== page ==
One other important stat to account for in the spring is the quality of opposition. In the regular season, it’s fair to assume that every plate appearance matches up two major-leaguers. In the spring, one might go up against a grizzled MLB vet in one plate appearance and a guy with only A-ball experience in the next.
Thankfully, Baseball Reference provides a stat called OppQual. This metric operates on a scale from one to ten, with MLB-caliber opponents given a rating of ten, Triple-A opponents a rating of eight, seven for Double-A, five for High-A, four for Low-A and so on.
In the first few innings of spring training games, major-leaguers are generally matched up against major-leaguers. As such, the OppQual of guys who expect to be on the 26-man roster is generally around seven to eight. On the other hand, those destined to start the season in the minors are going up against players in similar situations, so they tend to have OppQual below seven.
In that vein, if a lower-level prospect is posting crazy numbers in MLB spring training, check their OppQual, as it’s likely they’ve been going up against players at their own level, rather than major-leaguers. While it’s great they are producing well, those results do not suggest that the prospect should necessarily be fast-tracked to the big leaguers.
So, to sum up, a player’s strikeout and walk rates are useful predictors of their regular season performance, whether they’re a batter or a pitcher. It is also useful to examine a batter’s ability to generate power and a pitcher’s ability to limit it. Ideally, we’d be able to directly examine barrel rates in spring but, in their absence, it appears that a batter’s ISOcon and a pitcher’s GB% provide some meaningful information.
While not tested in Rosenheck’s study, these stats are likely more predictive for those who have faced off against relatively high-level opponents. Fortunately, we are now at the point of spring training where lower-level prospects are sent to minor-league camp, which should make the data more and more useful going forward (though this, too, has not been formally tested).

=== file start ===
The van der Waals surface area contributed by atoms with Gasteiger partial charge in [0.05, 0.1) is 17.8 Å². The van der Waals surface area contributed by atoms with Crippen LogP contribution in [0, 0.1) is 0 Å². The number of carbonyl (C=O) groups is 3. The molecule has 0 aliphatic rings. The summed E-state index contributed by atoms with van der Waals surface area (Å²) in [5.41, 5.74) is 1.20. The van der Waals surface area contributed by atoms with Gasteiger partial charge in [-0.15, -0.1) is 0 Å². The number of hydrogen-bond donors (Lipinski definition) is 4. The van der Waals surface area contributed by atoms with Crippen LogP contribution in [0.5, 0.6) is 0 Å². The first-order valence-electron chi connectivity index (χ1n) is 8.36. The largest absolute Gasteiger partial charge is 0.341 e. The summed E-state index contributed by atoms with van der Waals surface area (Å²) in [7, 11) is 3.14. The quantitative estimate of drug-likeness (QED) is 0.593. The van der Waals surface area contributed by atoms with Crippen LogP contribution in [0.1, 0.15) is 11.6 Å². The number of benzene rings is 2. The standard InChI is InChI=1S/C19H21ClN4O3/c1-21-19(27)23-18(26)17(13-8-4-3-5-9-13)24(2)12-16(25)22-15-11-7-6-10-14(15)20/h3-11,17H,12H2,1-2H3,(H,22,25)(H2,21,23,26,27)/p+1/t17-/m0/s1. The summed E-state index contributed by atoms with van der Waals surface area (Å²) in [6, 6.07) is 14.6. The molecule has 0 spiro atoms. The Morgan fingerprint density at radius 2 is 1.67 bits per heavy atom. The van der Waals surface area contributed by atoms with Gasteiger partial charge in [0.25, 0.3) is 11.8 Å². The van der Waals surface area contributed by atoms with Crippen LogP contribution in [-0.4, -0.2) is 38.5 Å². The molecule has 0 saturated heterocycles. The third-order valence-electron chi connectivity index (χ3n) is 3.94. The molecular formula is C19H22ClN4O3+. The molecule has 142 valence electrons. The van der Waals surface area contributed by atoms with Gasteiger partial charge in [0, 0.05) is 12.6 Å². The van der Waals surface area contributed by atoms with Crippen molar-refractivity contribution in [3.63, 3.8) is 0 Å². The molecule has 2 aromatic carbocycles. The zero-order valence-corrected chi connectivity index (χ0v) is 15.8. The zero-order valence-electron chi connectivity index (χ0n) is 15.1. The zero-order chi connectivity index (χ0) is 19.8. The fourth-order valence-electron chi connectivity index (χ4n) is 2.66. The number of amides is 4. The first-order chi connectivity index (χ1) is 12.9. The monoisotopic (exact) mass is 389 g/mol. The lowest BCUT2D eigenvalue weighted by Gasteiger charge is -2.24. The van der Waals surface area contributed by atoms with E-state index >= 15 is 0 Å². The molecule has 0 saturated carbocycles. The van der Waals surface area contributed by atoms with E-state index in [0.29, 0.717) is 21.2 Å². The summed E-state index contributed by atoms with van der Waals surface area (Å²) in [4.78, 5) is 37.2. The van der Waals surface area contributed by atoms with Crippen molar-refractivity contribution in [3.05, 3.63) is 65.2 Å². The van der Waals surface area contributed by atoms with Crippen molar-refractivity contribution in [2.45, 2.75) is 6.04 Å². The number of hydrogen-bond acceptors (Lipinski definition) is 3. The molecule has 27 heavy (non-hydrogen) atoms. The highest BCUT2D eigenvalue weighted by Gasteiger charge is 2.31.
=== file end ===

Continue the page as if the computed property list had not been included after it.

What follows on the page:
Since you’ve read this far, I would feel bad not to highlight some statistical performances from the first half of spring training. As sample sizes remain small at the moment, it’s necessary to take these stats with a very big grain of salt.
Danny Jansen‘s 17.6% BB rate, 5.9% K rate and .692 ISOcon
When Danny (17 PA, 6.9 OppQual) was coming up through Double-A and Triple-A, he excelled at producing relatively high walk rates and relatively low strikeout rates. As a major-leaguer, he’s been fairly average in both regards, so it’s positive to see him run a good BB/K mix so far. His power generation is another area of strength this spring (he owns a career .205 ISOcon).
Joe Panik‘s 19% BB rate, 9.5% K rate and .400 ISOcon
Panik (21 PA, 8.1 OppQual) has consistently produced a strong BB/K mix throughout his MLB career, so it’s good to see it’s still intact. On the other hand, his production on batted balls has been a roller coaster. Over his last two seasons, during which he posted a 76 and 77 wRC+, Panik was limited to a .095 ISOcon, a key driver of his below-average hitting production. That he’s produced a bit of power against solid opposition is a welcome development, which will bolster his chances of making the Opening Day roster as backup infielder.